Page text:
Almost four decades later, the image can still make hairs rise on unsuspecting necks. It’s 1968, and 200 meter gold medalist Tommie Smith stands next to bronze winner John Carlos, their raised black gloved fists smashing the sky on the medal stand in Mexico City. They were Trojan Horses of Rage — bringing the Black revolution into that citadel of propriety and hypocrisy: the Olympic games.
When people see that image, their eyes are drawn like magnets toward Smith and Carlos, standing in black socks, their heads bowed in controlled concentration.
Less noticed is the silver medalist. He is hardly mentioned in official retrospectives, and people assume him to be a Forrest Gump-type figure, just another of those unwitting witnesses to history who always end up in the back of famous frames. Only the perceptive notice that this seemingly anonymous individual is wearing a rather large button emblazoned with the letters O-P-H-R, standing for the Olympic Project for Human Rights.
Only those who see the film footage notice that he never throws a furtive glance back at fellow medal winners as they raise their fists. He never registers surprise or alarm. At a moment that epitomized the electric shock of rebellion, his gaze is cool, implacable, his back ramrod straight, a fellow soldier proud to stand with his brothers.
Only those who go beyond official history will learn about the true motivations of all three of these men. They wanted the apartheid countries of South African and Rhodesia to be disallowed from the Olympics. They wanted more coaches of African descent. They wanted the world to know that their success did not mean racism was now a relic of history. The silver medalist with the white skin stood with Smith and Carlos on every question and it was agreed before the race, that if the three, as expected, were the ones on the dais, they would stand together: three young anti-racists standing together in struggle.
That silver medalist with the nerves of steel and thirst for justice was Australian runner Peter Norman. Norman died of a heart attack last week at the age of 64 and Monday was put to rest.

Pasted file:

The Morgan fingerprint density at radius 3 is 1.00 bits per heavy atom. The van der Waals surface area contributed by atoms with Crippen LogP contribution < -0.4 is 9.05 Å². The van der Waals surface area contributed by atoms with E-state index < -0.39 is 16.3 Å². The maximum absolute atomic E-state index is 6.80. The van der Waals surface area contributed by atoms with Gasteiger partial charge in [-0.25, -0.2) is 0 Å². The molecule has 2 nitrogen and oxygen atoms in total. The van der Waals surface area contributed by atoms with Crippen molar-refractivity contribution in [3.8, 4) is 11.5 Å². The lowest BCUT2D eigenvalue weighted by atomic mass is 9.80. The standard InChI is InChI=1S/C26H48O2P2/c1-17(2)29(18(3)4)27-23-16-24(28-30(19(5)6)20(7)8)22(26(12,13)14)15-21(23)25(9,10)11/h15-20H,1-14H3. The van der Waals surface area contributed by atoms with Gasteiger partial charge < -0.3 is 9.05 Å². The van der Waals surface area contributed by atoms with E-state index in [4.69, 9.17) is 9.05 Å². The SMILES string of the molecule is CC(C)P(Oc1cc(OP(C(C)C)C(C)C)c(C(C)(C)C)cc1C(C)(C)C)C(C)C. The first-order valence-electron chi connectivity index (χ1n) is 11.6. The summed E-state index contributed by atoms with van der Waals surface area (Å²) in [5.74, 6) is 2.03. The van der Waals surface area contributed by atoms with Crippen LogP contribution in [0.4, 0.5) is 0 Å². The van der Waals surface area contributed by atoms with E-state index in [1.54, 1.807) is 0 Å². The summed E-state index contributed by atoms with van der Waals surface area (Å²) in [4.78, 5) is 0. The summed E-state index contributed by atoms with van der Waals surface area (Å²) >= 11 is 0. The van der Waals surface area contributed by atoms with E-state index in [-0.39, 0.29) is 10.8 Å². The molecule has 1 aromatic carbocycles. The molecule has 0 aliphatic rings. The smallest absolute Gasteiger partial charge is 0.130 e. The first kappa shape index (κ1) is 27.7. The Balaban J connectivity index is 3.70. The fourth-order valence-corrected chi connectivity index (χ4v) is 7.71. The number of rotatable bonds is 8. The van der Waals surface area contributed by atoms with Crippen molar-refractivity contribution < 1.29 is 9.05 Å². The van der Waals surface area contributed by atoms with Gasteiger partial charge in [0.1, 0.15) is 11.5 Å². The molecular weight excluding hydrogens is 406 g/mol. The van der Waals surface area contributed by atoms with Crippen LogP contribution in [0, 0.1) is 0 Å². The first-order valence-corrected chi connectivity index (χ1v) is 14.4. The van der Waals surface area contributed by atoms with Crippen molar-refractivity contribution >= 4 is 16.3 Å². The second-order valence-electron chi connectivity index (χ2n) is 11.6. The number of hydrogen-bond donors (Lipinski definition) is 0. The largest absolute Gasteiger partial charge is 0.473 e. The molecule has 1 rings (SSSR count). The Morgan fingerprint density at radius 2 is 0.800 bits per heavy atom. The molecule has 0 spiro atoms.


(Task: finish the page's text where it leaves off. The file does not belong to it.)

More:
Two people who knew the depth and conviction of Norman’s solidarity were the two who acted as lead pallbearers at his funeral: Tommie Smith and John Carlos. Over the years the three men had stayed connected, welded together by history and the firestorm they all faced when the cameras were turned off.
The backlash endured by Smith and Carlos is well documented. Less known are Norman’s own travails. He was a pariah in the Australian Olympic world, despite being a five-time national champion in the 200 meters. He desired to coach the highest levels, yet worked as a Physical Education teacher, the victim of a down under blacklist. . As John Carlos said, “At least me and Tommie had each other when we came home. When Peter went home, he had to deal with a nation by himself. He never wavered, never denied that he was up there with us for a purpose and he never said ‘I’m sorry’ for his involvement. That’s indicative of who the man was.” ”
When the 2000 Olympics came to Sydney, Norman was outrageously outcast from the festivities, still the invisible man. In a conversation at that time with sportswriter Mike Wise, Norman was absent of bitterness and wore his ostracism as proudly as that solidarity button from 1968. “I did the only thing I believed was right,” he said to Wise. “I asked what they wanted me to do to help. I couldn’t see why a black man wasn’t allowed to drink out of the same water fountain or sit in the same bus or go to the same schools as a white guy. That was just social injustice that I couldn’t do anything about from where I was, but I certainly abhorred it.”
Norman never strayed from a life of humility. When a sculpture was unveiled of Smith and Carlos last year in California, Norman was left off, the silver medal platform purposely vacant so others could stand in his place. Smith and Carlos protested it, feeling it fed the false idea of Norman as political bystander. But Norman himself who traveled from Australia to California for the unveiling said, “I love that idea. Anybody can get up there and stand up for something they believe in. I guess that just about says it all.”
Norman didn’t define himself by self-promotion, book deals, or the lecture circuit — only by the quiet pride that he was a part of a movement much bigger than himself. By happily surrendering his personal glory to the greater good, Norman earned the love and respect of his peers.
As Carlos said about sudden passing of the man his children called Uncle Pete, “Peter was a piece of my life. When I got the call, it knocked the wind out of me. I was his brother. He was my brother. That’s all you have to know.”
DAVE ZIRIN is the author of “‘What’s My name Fool?'”: Sports and Resistance in the united States. Contact him at firstname.lastname@example.org